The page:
Ben Van Gorp still feels like a fairly new Librarian, but has spent the last 4 years on various hiring panels and committees for his suburban/rural public library system. Currently a Manager, IT & Digital Experience his portfolio includes managing early career librarians through his library’s internship programs and ideally transitioning them to full-time and meaningful work in public libraries. 

Dad of two kids under three and two cats, he is a firm proponent of flexible work and supporting those early in their careers to improve our profession.

Briefly describe the hiring process at your organization and your role in it:

A hiring manager creates and sends posting for approval and selects a second management/admin to sit on interviews. The hiring manager vets resumes alongside the second manager/admin and selects candidates to interview. Interview guide created/updated by hiring manager and collaboratively approved by second. Several questions sent to candidates in advance. Interview questions scored, alongside items like fit. Once the first choice for the position is selected, references are requested, then assuming no issues arise an offer letter is given.

Titles hired include: Library intern, IT Intern, Digital Literacy Specialist,

Who makes hiring decisions at your organization:

√ Library Administration

√ A Committee or panel

Which of the following does your organization regularly require of candidates?

√ Cover letter

√ Resume

√ References

√ Other: Program outlines/pitch

Does your organization use automated application screening? 

√ No

Think about the last candidate who really wowed you, on paper, in an interview, or otherwise. Why were they so impressive?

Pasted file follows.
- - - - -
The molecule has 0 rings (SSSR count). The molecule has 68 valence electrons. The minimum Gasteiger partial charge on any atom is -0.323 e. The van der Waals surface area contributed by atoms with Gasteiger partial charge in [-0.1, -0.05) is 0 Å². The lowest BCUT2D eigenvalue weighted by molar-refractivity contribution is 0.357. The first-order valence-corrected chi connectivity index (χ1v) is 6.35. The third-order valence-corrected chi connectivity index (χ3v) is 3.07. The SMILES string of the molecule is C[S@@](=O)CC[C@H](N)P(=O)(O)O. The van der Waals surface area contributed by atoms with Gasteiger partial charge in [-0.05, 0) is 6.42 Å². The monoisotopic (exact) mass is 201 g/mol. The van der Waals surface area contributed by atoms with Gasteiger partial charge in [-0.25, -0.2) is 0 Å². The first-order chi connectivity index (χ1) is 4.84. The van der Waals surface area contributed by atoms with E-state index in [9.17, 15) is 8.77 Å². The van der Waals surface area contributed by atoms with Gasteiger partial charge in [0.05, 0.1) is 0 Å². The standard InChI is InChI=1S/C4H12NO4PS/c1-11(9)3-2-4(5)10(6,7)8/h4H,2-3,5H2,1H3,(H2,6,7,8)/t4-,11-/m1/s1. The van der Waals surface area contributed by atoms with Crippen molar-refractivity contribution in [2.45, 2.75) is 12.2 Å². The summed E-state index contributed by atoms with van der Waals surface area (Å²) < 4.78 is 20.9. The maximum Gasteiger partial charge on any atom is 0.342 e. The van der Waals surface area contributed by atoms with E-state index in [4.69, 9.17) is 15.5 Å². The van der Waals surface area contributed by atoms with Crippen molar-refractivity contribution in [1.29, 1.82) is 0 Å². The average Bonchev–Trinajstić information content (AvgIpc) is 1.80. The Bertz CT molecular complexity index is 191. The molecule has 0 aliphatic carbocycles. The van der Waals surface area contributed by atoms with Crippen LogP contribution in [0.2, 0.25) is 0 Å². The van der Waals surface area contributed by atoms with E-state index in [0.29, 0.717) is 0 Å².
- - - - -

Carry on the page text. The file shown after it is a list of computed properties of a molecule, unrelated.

Cover letters and CVs are good to get in the door, and efforts to research what the library is doing, adding some design elements (especially if the position involves marketing), are also good, but I think the most impressive candidates wow with their prep. They know their good examples from their work history and don’t overuse them. They have their plan going in and the confidence is visible. This is particularly evident during things like program pitches where even a bit of extra research can elevate your work. Similarly, asking follow up questions, or even asking questions in advance, show you are interested in learning whether the position makes sense for you. If you are happy with the role, you are more likely to perform the role better for us.  

Do you have any instant dealbreakers?

Lack of awareness of what the position entails, particularly if connected to the phrase “oh I’m not really interested in that.” Lack of experience in an area isn’t always a problem especially if there is a willingness to learn, but an off handed dismissal is usually a red flag.

What do you wish you could know about candidates that isn’t generally revealed in the hiring process?

Possibly career expectations in more of a long term view. Sometimes a job is a stepping stone or a way to pay the bills and that is perfectly valid, but knowing if say a person wants to eventually be an admin, or a community librarian, or a collections manager can really give me a better idea of what they identify as interests. Knowing their long term interests match our interests in the position is a huge plus.